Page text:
University Of Tasmania
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Experimental studies of alkaline basalt genesis

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posted on 2023-05-27, 06:42 authored by Adam, JD
This thesis documents an experimental study of the effects of H2O, CO2 and pressure on the compositions of basaltic liquids in equilibrium with garnet, clinopyroxene, orthopyroxene and olivine (garnet lherzolite). The results of this study have been combined with compositional data for natural basalts and used to examine some currently popular theories for the origin of alkaline basalts. For this purpose, the thesis has been divided into two parts. Part I is a study of liquidus phase relationships at 28 kb in the simplified basaltic system CMAS (CaO-MgO-Al2O3-SiO2). Phase relationships were studied for dry, hydrous and CO2-bearing systems. In the dry system garnet, diopside, enstatite and forsterite, were found to co-exist with a liquid of the approximate composition 50% SiO2, 16% Al2O3, 25% MgO, 9% CaO. Increasing pressure results in an expansion of the garnet liquidus volume and thereby causes liquids in equilibrium with garnet lherzolite to increase in CaO/Al203. The effect of pressure on the enstatite-forsterite cotectic is, however, relatively small. With the addition of 20 wt.% H20, the enstatite and forsterite liquidus volumes are greatly expanded relative to those of clinopyroxene and garnet. As a result of this, H20-rich liquids in equilibrium with garnet lherzolite are more CaAl204-rich, and less magnesian, than those produced under dry conditions. Addition of CO2 produces a large expansion of the garnet and enstatite liquidus volumes. This causes CO2-rich liquids in equilibrium with garnet lherzolite to be Si02-poor and have high Ca0/A1203. The simple-system liquid trends can be compared with the compositional trends of primitive alkaline basalts from southeastern Australia, central Europe, Hawaii, and the Canary Islands. Although the two sets of data cannot be directly superimposed, the primitive alkaline basalts show the same sense of variation as do liquids produced in the simple system by partial melting of garnet lherzolite in the presence of variable concentrations of CO2. When the effects of the additional components TiO2, FeO, P2O5, alkalis and H20 (found in natural systems) are considered, the peridotite-melting trends become more closely matched with the compositional range of the natural basalts. The effect of pressure on the orthopyroxene-olivine cotectic is also increased; with increasing pressure during partial melting of natural garnet lherzolites, liquids become more Si02-poor. Both variation in pressure and variation in CO2 concentrations during partial melting of garnet lherzolite appear to be capable of producing the compositional range of the natural alkaline basalts. Additional information is needed to decide in individual cases which of the two mechanisms, if either, offers the more likely explanation. Part II is a case study of a small group of basalts from the Oatlands district of Tasmania. The basalts are of Oligocene age and include olivine tholeiite, alklali olivine basalt, nepheline basanite, transitional nephelinite, and olivine melilitite compositions. Experimental data, combined with independent evididence for primary volatile concentrations in basalt magmas, indicate that the primary magmas of these basalts probably formed in equilibrium with lherzolite and garnet lherzolite residues at pressures between 10 and 50 kb. Calculated concentrations of minor and trace elements in the basalts source are consistent with a source that was enriched in H2O, CO2, K20, P2O5, FeO, Ba, Sr, Nb and LREE relative to the bulk composition of the mantle. Deep mantle plume and heterogeneous mantle models appear to be inconsistent with the distribution of Cainozoic basalts in Tasmania and other parts of eastern Australia. Experimental and petrological data are consistent with a relatively shallow (lower lithospheric/upper asthenospheric) location for the source prior to the beginning of volcanism; isotopic data indicate that this would need to have become enriched in LREE (and presumably in other incompatible elements as well) at some time following a previous and much longer history of LREE depletion. Because of similarities between the calculated source compositions and those of metasomatized Cr-diopside xenoliths from southeastern Australia, it is possible that the basalts'source region was enriched in incompatible elements by processes similar to those which affected the lherzolite xenoliths. However, differences between the calculated source compositions and those of the metasomatized xenoliths (particularly in TiO2) suggest that the basalts'source was unlikely to have been depleted and refractory lithosphere that was subsequently re-enriched in incompatible elements. This factor, in combination with the high pressures of origin (40-50 kb) inferred for some of the basalts, is consistent with an asthenospheric derivation for the source region.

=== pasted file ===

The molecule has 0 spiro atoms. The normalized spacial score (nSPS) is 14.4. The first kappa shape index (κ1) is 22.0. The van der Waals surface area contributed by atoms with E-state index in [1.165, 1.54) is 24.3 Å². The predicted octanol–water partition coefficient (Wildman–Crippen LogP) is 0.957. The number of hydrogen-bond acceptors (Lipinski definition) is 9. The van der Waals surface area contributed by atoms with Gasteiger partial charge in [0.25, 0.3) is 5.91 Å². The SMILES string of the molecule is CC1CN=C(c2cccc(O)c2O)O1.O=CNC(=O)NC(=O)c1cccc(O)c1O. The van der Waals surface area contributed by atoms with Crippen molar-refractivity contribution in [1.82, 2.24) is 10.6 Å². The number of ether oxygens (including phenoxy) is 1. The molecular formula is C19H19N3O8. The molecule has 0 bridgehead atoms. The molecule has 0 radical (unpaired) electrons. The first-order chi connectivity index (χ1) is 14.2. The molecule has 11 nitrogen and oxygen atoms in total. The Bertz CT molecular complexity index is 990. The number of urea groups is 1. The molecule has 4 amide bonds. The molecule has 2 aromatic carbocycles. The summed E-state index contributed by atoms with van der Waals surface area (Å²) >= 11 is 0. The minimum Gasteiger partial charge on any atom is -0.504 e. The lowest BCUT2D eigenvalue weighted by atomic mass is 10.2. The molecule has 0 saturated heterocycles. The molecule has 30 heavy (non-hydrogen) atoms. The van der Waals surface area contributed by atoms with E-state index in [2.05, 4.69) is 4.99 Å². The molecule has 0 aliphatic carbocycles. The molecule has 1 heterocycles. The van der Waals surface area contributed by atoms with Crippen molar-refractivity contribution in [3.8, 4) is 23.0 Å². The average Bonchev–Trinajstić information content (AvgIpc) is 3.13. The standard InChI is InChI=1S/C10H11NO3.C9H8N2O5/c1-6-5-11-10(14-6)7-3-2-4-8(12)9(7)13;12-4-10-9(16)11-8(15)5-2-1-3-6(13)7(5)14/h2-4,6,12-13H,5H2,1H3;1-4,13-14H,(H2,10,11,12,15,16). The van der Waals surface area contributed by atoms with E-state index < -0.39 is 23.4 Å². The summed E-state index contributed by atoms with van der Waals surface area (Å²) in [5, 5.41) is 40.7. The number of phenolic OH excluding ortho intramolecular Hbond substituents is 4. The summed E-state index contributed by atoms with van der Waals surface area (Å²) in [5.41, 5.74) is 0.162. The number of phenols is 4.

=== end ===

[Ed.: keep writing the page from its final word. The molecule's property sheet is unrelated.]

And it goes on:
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Copyright 1989 the Author - The University is continuing to endeavour to trace the copyright owner(s) and in the meantime this item has been reproduced here in good faith. We would be pleased to hear from the copyright owner(s). Thesis (Ph.D.)--University of Tasmania, 1990. Bibliography: p. 120-135

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